The key was using this in a bed time routine, which helped her learn when it was time to go to bed, and not just another nap. Around 7 o’clock, I would start getting her geared up. We would wind down a bit; no more play time and loud toys. I would clean out her nose so she was boogy free, give her a warm bath, then put her night-time diaper on her. After that, I put on a very light weight cotton onesie, followed by the sleep suit. At this point, I turn out her lights in her room, and the hallway lights on the way to her room, and then turn on her sound machine. The last feeding of the night I do in her rocking chair, which is in her room. Once she starts getting sleepy, but still slightly awake, I lay her down and leave the room quietly.
We repeat this every night, although instead of using soap EVERY night in her bath, I sometimes use just water (to not dry her skin out, babies only need washed every 2-3 days). The warm water in her bath seems to calm her, so I still like doing that as part of her bedtime routine. She goes down for nap time in her sleep suit too, and it helps get her to take an ACTUAL nap, and not just a cat nap. She now sleeps pretty much through the entire night, usually only waking once for a feeding.
I will say, that after a few days of using it, she started to realize when bed time was near and we had a few nights that she cried after I set her down. My pediatrician had told me at the last visit, while we were talking about sleep training, that a little bit of crying is good for babies. They learn how to sooth themselves. She said, “try not to think of it as abandoning them, but as teaching them a new life skill they need to learn.” That concept helped me a lot with the idea of crying. So instead of a full blown cry-it-out, I set a time frame; I watch the clock from the time she started crying and give it 5 minutes. If she has not calmed down within 5 minutes, I go in and pick her up and try getting her back to sleep. Magically, after about 3 nights of going back in once or twice to get her back down, she now does really well at getting herself back to sleep without much fuss. It’s awesome, and trust me mama, it hurts you more than it hurts them.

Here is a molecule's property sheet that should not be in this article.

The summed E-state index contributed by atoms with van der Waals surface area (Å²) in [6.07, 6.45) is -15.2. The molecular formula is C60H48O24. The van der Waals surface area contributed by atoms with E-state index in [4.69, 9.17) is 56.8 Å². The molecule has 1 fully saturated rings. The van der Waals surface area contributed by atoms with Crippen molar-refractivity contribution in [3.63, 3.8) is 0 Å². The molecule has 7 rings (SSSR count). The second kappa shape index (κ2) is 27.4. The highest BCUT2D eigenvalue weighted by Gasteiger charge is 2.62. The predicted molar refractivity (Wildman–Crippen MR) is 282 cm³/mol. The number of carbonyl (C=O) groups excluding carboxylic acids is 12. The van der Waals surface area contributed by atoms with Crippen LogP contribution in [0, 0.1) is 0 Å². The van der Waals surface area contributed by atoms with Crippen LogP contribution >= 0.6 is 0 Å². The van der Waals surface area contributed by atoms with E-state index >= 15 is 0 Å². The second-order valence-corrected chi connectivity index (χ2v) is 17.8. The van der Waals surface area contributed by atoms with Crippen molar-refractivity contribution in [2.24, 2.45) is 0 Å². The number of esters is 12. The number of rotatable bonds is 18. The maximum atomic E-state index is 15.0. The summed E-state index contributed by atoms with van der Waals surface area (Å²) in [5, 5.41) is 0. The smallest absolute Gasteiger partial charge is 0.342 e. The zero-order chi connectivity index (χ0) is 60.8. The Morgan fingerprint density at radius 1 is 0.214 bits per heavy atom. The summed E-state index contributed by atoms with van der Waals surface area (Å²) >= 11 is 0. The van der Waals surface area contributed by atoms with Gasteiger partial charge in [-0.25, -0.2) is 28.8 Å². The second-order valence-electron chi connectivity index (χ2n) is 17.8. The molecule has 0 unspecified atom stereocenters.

This has been great because now she pretty much only cries during the night for her feeding, so I have a clear indication of what she needs. So I go in, feed her, then put her back down and she goes right back to sleep; as do I! I do still have an air mattress blown up on her floor, just in case, but I’ve honestly yet to use it.
Although I do miss my little cuddle bug, my husband and I are so happy to have our bed back. The important thing is to remember that every baby is different and so are every babies needs. Some babies may want to stay in your bed till they’re 2 years old, and that’s okay, as long as it’s still working for you and your spouse. Other babies may feel comfortable in their crib from day one, and that’s okay too! The important thing is to watch for is cues from your baby. You know your little one more than anyone else in the world, so trust what your gut is telling you. My biggest advice is:
Get them used to their room
Set a strict bed time
Set up a bed time routine
Get an air mattress, just in case
Identify what’s waking them, and try to address it
You will get through this sooner than you think, and pretty soon you’ll be sleeping like a queen! My guess is, it won’t be nearly as bad as you think. Our transition went very smooth, with little crying, and was very painless. Make sure to talk with your pediatrician to see how much your little one needs to eat throughout the night, and always make sure to complete necessary feedings. Try to remember that this is a learned skill, and give your little one the time they need to learn it.
Be sure to comment me with your tips and tricks below! I’d love to hear what you have to say!
Good luck mama.